ntonio Conte’s view of his Tottenham squad can be summed up by a phrase the head coach has used to explain his reluctance to make substitutions.
“I look to the bench, then I look back to the pitch!” Conte has remarked to staff.
Conte, in short, is not convinced by his options outside his first XI, and the only changes he has made in 12 matches have been forced by injuries at wing-back.
Saturday’s frustrating 0-0 draw with Brentford perfectly demonstrated Conte’s unwillingness to turn to his bench. With Spurs needing a goal to match Arsenal’s earlier win over Manchester United, Conte’s first change was centre-half Davinson Sanchez for Ryan Sessegnon in the 74th minute, while he did not introduce Lucas Moura until four minutes from time.
Steven Bergwijn remained unused, which was bizarre in the circumstances, particularly given the Dutchman’s heroics in the last meeting with Sunday’s opponents Leicester, who visit north London on the back of last night’s 1-1 home draw against Roma in the Europa Conference League.
Substitute Bergwijn scored twice in stoppage-time as Spurs sensationally won 3-2, despite trailing in the 95th minute, at the King Power Stadium in January.
There is a view from some at Spurs that Bergwijn being the match-winner that night may not have been entirely in the club’s best interests.
His stunning late show effectively ensured it would be a PR disaster to sell him to Ajax in the final week of January, as Spurs were considering, but he has since played just 175 minutes in the League. Clearly, the club might have been better off selling him and doing a late deal for a wing-back or an attacker Conte really rates.
The big issue with Conte’s reluctance to use his full squad is that his first XI quickly ran out of ideas and steam in the matches against Brighton and Brentford and, damningly, Spurs go into Sunday having not had a shot on target for over three hours.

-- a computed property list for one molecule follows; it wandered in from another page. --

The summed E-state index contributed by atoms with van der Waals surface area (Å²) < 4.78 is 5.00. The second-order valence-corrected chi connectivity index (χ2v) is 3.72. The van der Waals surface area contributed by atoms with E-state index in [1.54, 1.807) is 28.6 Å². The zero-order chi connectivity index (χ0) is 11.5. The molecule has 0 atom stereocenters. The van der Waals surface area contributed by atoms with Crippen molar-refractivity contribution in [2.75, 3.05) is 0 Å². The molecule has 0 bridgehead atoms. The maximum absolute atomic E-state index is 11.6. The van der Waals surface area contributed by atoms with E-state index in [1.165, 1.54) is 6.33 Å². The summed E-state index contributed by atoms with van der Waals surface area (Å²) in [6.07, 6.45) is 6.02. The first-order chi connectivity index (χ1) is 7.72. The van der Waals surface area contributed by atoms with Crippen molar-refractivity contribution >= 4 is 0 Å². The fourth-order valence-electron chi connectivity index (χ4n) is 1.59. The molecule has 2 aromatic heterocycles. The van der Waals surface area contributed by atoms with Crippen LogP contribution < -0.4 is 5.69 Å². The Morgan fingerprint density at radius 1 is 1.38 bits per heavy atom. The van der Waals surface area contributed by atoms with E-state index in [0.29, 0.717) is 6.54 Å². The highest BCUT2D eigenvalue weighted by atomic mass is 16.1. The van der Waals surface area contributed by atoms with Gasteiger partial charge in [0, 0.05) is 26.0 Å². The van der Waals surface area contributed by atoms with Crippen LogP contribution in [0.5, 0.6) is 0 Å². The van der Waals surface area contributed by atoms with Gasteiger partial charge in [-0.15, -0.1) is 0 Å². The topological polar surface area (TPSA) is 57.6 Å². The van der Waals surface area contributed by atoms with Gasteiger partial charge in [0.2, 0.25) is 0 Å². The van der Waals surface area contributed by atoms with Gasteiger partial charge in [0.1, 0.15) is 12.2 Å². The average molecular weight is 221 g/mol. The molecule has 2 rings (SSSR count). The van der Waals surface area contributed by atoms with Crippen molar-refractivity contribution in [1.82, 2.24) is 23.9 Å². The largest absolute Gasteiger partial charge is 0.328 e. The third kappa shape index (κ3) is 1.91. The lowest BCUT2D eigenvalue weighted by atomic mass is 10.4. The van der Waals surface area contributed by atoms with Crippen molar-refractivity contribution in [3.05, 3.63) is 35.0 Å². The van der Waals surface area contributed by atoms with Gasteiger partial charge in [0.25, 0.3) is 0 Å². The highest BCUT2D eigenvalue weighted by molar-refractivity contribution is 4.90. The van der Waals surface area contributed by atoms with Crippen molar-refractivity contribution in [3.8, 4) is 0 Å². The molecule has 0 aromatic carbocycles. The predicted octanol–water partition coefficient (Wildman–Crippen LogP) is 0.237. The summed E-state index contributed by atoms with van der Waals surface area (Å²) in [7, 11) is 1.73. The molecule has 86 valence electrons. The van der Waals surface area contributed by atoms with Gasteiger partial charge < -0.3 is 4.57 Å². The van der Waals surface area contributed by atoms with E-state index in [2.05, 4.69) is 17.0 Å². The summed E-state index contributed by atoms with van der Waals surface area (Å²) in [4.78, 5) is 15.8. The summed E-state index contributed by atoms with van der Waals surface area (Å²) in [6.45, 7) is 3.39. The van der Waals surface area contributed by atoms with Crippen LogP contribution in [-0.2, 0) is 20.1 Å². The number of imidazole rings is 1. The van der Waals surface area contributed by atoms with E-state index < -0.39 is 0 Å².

Graham Potter’s Seagulls may just have established a blueprint with which to stop Conte’s side — specifically, prevent Harry Kane from getting on the ball and deny the England captain, Heung-min Son and Dejan Kulusevski space in the final third.
For all their encouraging progress under Conte, Spurs are still not much better at creating chances against canny opponents as they were under Jose Mourinho.
Their wins over Leeds, Everton and West Ham came against sides who all adopted a gung-ho approach, while the thrashings of Aston Villa and Newcastle came after they had been outplayed in the first half but managed to establish a lead, before picking off an opponent who had to chase the game.
Until he can make those signings, establishing a Plan B would be a start, but Conte is committed to his approach and appears reluctant to experiment.
Among his options would be a switch to a back-four, with Bergwijn or Moura coming in at the expense of a defender, but this risks Spurs’ defensive solidity, which has remained intact.
A more realistic move would be to bring either of the above into the front three and move Kulusevski to right wing-back, where the injured Matt Doherty is a miss, as Conte did for the final few minutes against Brentford. The risk there is that the connection between the midfield two and front three is further disrupted without link-man Kulusevski drifting between the thirds. Adding an extra midfield body in Harry Winks is another possibility.
The good news for Conte is that Spurs’ next three opponents — Leicester, Liverpool and Arsenal — all have coaches who prefer their teams to have possession and play on the front foot, which should suit the Italian’s approach of absorbing pressure and attacking the space.
Conte, though, cannot continue to rely on opponents playing into his team’s hands if Spurs are to overhaul Arsenal again in the battle for fourth.